The English Language MA gives you the opportunity to investigate language in its social and cultural contexts.

You will examine theoretical and analytical frameworks that explore issues of language variation, language contact, language and identity; analyse the role of language in social relationships and practices; and look at how linguistic theory can be applied to the analysis of literature and culture.

The programme equips you with high-level research skills that you can apply in your dissertation, which allows you to address an issue of particular interest with the knowledge you have gathered throughout the course.

Course structure

The programme is designed for both full-time and part-time students, with a flexible framework that can fit in with your professional and personal commitments. Modules are taught across the two semesters, usually in nine sessions per semester.

In addition, you are expected to work independently and engage with reading and research in your subject area. You will be offered support through tutorial supervision and the university's online virtual learning environment.

Areas of study

The English Language MA covers semantics, pragmatics (minimalism and contextualism), the philosophy of language, grammar, language variation and attitudes, language and identity (class, age, gender, ethnicity, social networks), language in interaction (politeness, speech accommodation, cross-cultural communication), feminist theory and linguistic theory, and ethnocentrism/racial prejudices in colonial discourse.

You approach these topics by: examining theoretical and analytical frameworks that explore issues of language variation; analysing the role of language in social relationships and practices; and examining how linguistic theory can be applied to the analysis of literature and culture.

Modules:

Grammar and the English Language
Semantics: Word Meaning
Pragmatics, Meaning and Truth
Topics in Sociolinguistics
Research Methods
Dissertation

One from:

Discourses of Culture
Semantics/Pragmatics Interface: Approaches to the Study of Meaning
Cultural and Critical Theory module

Careers and employability

The English Language MA prepares you for careers in linguistics, linguistic anthropology, forensic linguistics, speech therapy, sign language, journalism, writing, English language teaching, politics and sociology.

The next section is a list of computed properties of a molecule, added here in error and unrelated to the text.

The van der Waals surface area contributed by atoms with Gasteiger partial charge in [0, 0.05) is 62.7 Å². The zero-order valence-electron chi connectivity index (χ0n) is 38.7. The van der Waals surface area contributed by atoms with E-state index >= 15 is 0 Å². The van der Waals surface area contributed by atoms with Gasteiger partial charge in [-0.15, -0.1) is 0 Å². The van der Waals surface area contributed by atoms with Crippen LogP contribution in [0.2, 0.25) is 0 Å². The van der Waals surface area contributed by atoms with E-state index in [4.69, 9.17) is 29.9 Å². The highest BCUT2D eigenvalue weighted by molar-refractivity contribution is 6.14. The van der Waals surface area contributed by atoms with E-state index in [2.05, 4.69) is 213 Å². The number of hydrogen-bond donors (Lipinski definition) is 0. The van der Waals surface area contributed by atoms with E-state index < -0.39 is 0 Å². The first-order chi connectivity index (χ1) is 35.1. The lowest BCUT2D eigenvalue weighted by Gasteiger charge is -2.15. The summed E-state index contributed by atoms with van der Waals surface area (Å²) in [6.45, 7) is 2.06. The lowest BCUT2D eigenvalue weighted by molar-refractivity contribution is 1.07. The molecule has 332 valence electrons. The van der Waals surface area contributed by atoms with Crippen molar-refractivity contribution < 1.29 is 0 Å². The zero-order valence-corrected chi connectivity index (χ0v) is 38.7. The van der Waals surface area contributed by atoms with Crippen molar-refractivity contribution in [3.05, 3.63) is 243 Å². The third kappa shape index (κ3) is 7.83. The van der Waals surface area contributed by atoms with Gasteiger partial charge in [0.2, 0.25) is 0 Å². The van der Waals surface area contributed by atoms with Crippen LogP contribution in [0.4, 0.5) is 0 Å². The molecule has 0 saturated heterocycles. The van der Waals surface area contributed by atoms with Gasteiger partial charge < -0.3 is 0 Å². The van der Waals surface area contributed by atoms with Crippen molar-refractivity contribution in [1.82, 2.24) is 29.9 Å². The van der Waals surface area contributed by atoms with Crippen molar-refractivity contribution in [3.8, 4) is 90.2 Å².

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Sociology at Edinburgh is one of the premier research units in the UK, as indicated by our excellent rating in the latest Research Assessment Exercise. Read more

Research profile

Sociology at Edinburgh is one of the premier research units in the UK, as indicated by our excellent rating in the latest Research Assessment Exercise.

We have a long-standing commitment to original empirical and theoretical work on society, and to the production of cultural and scientific knowledge.

We work closely with other colleagues in the School and supervise many cross-disciplinary projects. Applications are particularly welcome from students wishing to specialise in:

refugee and migration studies
auto/biography and narrative studies
comparative sociology
South Asian studies
Southern Africa
family and intimate relations
innovation in genomics
medical sociology
political sociology
nationalism studies
constitutional change and governance
social studies of finance and markets
social, cultural and feminist theory
gender, inequality and social stratification
work, consumption and organisations
Scottish society and politics
science and technology studies
sociology of emotions

Training and support

You will work with a supervisor on an original research dissertation and participate in advanced sociology research-training workshops, work-in-progress seminars and a writing workshop.

The Graduate School provides a suite of ESRC-recognised research training courses for social science students across the University. We are developing an exciting package of flexible, web-based training courses in line with the increased emphasis on ongoing training throughout your doctoral studies.

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This unique course allows you to study children’s literature in a flexible, part-time format. You’ll engage with staff working in the UK’s leading centre in the field and explore a range of landmark texts for young people, from fairy tales and picturebooks to classics and graphic novels. Read more

Summary

This unique course allows you to study children’s literature in a flexible, part-time format. You’ll engage with staff working in the UK’s leading centre in the field and explore a range of landmark texts for young people, from fairy tales and picturebooks to classics and graphic novels.

This programme invites you to explore the exciting and varied world of children’s literature, and to examine how texts aimed at young people convey and challenge ideas about childhood. You will be taught by a team of staff with international reputations and expertise in areas such as philosophy, popular fiction, adolescence, critical theory, landscape, and memory.